Here at Pusher we’re in the process of moving some of the services that run Channels from the current EC2/Puppet based setup to Kubernetes.
Although Channels is a very stable platform – almost all corners of the system “just work” – it’s been around for a few years now and the technology landscape has changed a great deal in that time. The migration process has forced us to consider each part of the system and assess whether it’s worth investing time moving it to Kubernetes or whether now would be a good time to invest a little more time improving and modernising things.
Most recently, we considered the system which powers Channels webhooks.
Existing Webhook Architecture
At the heart of the Channels webhooks system is a generic event stream powered by beanstalkd. When certain events occur in Channels, a job containing details of the event is placed on a beanstalkd queue. We refer to this queue as the
Jobs from the
stream queue are consumed by a “packager” process which identifies the events that should lead to a customer webhook. For each of these events, the process assembles the body/headers/URL the webhook should contain, packages them into another job and places that job on a different beanstalkd queue we call the
send_webhook queue is consumed by a sender process which makes the HTTP request to the customer server.
In addition to building the webhook job, the packager process has some additional responsibilities.
If a user
123 leaves a channel
my-channel then immediately rejoins the same channel, two distinct events are added to the event stream. There is little benefit to sending these events to customer, since after both events are applied, the state remains the same (user
123 is in channel
my-channel). To reduce load on our customers’ webhook processing servers, when sequences of events like this enter the event stream, we send neither event. This is called debouncing.
The rough process for debouncing works like this:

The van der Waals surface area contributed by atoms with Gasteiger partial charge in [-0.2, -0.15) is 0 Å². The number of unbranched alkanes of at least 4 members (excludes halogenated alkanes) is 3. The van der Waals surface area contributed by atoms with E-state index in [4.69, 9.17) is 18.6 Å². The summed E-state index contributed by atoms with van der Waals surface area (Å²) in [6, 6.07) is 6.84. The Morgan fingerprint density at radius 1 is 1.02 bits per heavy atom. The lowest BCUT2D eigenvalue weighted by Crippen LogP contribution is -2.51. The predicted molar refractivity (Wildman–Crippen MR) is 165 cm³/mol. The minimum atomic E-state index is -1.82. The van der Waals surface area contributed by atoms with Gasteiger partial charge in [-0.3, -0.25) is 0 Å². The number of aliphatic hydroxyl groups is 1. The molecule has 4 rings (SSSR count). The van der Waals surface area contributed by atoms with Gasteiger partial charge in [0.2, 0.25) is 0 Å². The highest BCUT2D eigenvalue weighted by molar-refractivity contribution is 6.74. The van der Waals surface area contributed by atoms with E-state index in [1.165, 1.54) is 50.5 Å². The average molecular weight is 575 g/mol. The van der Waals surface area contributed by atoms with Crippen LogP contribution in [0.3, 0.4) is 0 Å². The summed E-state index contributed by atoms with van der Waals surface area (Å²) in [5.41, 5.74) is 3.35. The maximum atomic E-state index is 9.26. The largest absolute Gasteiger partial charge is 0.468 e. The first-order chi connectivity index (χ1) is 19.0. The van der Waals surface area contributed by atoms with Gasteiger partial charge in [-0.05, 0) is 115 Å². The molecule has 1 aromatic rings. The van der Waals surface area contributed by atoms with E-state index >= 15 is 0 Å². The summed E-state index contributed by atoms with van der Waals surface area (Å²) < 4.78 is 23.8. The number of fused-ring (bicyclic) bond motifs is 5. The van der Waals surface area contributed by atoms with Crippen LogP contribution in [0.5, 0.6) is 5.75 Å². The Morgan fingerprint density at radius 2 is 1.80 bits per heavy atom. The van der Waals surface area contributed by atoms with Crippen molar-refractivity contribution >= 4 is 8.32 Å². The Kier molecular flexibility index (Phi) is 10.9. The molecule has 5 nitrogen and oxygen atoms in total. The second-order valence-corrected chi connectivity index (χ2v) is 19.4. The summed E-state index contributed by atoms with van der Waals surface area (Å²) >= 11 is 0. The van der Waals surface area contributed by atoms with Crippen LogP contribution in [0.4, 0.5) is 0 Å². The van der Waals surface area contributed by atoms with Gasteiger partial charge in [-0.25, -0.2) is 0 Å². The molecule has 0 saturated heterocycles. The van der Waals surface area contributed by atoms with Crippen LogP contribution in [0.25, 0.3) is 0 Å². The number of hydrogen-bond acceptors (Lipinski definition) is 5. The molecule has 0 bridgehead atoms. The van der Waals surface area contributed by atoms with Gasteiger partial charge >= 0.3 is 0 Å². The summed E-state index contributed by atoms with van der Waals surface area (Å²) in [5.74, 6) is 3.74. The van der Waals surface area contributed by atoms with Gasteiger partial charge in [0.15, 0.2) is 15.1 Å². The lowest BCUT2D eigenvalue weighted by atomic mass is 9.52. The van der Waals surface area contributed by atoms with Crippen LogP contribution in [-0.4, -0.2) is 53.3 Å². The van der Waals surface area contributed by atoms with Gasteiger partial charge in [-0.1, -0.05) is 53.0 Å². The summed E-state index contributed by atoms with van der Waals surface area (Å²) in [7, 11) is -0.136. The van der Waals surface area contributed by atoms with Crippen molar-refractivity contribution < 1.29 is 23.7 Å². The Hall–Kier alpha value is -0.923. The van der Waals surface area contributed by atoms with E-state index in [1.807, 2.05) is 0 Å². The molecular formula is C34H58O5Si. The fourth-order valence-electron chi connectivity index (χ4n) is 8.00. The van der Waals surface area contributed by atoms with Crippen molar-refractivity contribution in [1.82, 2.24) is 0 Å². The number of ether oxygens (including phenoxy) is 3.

- An event (
A) which is eligible for debouncing arrives in the event stream. The packager process holds onto it.
- If an event (
B) which cancels A arrives in the event stream, the packager process discards events
- If no event comes along, the packager process sends even
In order to make fewer HTTP requests to our customers’ servers, we batch similar events into a single HTTP request. Events are stored by the packager process until one of the following occurs:
- The size of the batch reaches
- The time since the first message in the batch reaches
At which point the whole batch is sent to the next stage.
The packager process process is written in EventMachine ruby. This means it’s limited to a single core.
To keep up with the volume of events on larger Channels clusters (60,000-70,000 events/s) we need to deploy multiple instances of the packager process.
However, in order for debouncing to work properly, it’s vital that all events concerning a specific channel are processed by the same packager process. Otherwise, a “debounceable” event and its complement might be processed by different packager processes. In this scenario, neither packager process would know about the job the other was processing and the job would not be debounced.
To ensure events are routed to the appropriate packager process, we divide the event stream into multiple logical “shards”. Each shard of the stream is a different beanstalkd queue (called